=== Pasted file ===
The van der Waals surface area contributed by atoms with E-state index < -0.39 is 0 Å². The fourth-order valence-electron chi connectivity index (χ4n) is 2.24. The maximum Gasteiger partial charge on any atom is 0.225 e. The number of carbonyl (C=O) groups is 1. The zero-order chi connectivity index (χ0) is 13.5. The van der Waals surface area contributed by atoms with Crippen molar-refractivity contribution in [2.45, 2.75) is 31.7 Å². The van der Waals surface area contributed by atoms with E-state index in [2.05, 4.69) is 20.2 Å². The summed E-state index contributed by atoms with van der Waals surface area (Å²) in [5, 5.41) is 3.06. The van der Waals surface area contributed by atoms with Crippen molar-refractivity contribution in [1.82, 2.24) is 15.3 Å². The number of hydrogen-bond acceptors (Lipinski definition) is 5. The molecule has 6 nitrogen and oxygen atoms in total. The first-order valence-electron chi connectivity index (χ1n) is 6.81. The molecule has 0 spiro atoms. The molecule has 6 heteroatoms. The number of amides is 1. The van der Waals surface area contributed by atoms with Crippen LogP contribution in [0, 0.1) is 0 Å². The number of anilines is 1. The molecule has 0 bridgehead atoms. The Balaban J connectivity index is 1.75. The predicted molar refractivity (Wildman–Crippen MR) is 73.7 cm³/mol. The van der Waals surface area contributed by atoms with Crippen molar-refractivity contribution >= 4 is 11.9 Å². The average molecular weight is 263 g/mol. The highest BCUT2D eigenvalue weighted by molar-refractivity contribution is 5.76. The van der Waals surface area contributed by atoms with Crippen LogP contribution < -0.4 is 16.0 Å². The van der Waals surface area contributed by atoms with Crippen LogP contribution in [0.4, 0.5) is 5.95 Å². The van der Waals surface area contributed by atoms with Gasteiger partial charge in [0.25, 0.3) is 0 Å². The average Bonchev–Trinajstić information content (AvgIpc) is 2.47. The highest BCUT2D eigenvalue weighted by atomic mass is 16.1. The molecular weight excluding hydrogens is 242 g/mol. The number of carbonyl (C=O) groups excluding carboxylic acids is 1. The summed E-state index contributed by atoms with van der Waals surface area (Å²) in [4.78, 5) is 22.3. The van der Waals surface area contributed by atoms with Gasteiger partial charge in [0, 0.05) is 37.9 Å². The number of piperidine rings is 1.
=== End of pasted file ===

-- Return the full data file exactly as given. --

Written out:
The van der Waals surface area contributed by atoms with E-state index < -0.39 is 0 Å². The fourth-order valence-electron chi connectivity index (χ4n) is 2.24. The maximum Gasteiger partial charge on any atom is 0.225 e. The number of carbonyl (C=O) groups is 1. The zero-order chi connectivity index (χ0) is 13.5. The van der Waals surface area contributed by atoms with Crippen molar-refractivity contribution in [2.45, 2.75) is 31.7 Å². The van der Waals surface area contributed by atoms with E-state index in [2.05, 4.69) is 20.2 Å². The summed E-state index contributed by atoms with van der Waals surface area (Å²) in [5, 5.41) is 3.06. The van der Waals surface area contributed by atoms with Crippen molar-refractivity contribution in [1.82, 2.24) is 15.3 Å². The number of hydrogen-bond acceptors (Lipinski definition) is 5. The molecule has 6 nitrogen and oxygen atoms in total. The first-order valence-electron chi connectivity index (χ1n) is 6.81. The molecule has 0 spiro atoms. The molecule has 6 heteroatoms. The number of amides is 1. The van der Waals surface area contributed by atoms with Crippen LogP contribution in [0, 0.1) is 0 Å². The number of anilines is 1. The molecule has 0 bridgehead atoms. The Balaban J connectivity index is 1.75. The predicted molar refractivity (Wildman–Crippen MR) is 73.7 cm³/mol. The van der Waals surface area contributed by atoms with Crippen molar-refractivity contribution >= 4 is 11.9 Å². The average molecular weight is 263 g/mol. The highest BCUT2D eigenvalue weighted by molar-refractivity contribution is 5.76. The van der Waals surface area contributed by atoms with Crippen LogP contribution < -0.4 is 16.0 Å². The van der Waals surface area contributed by atoms with Crippen LogP contribution in [0.4, 0.5) is 5.95 Å². The van der Waals surface area contributed by atoms with Gasteiger partial charge in [0.25, 0.3) is 0 Å². The average Bonchev–Trinajstić information content (AvgIpc) is 2.47. The highest BCUT2D eigenvalue weighted by atomic mass is 16.1. The molecular weight excluding hydrogens is 242 g/mol. The number of carbonyl (C=O) groups excluding carboxylic acids is 1. The summed E-state index contributed by atoms with van der Waals surface area (Å²) in [4.78, 5) is 22.3. The van der Waals surface area contributed by atoms with Gasteiger partial charge in [0, 0.05) is 37.9 Å². The number of piperidine rings is 1.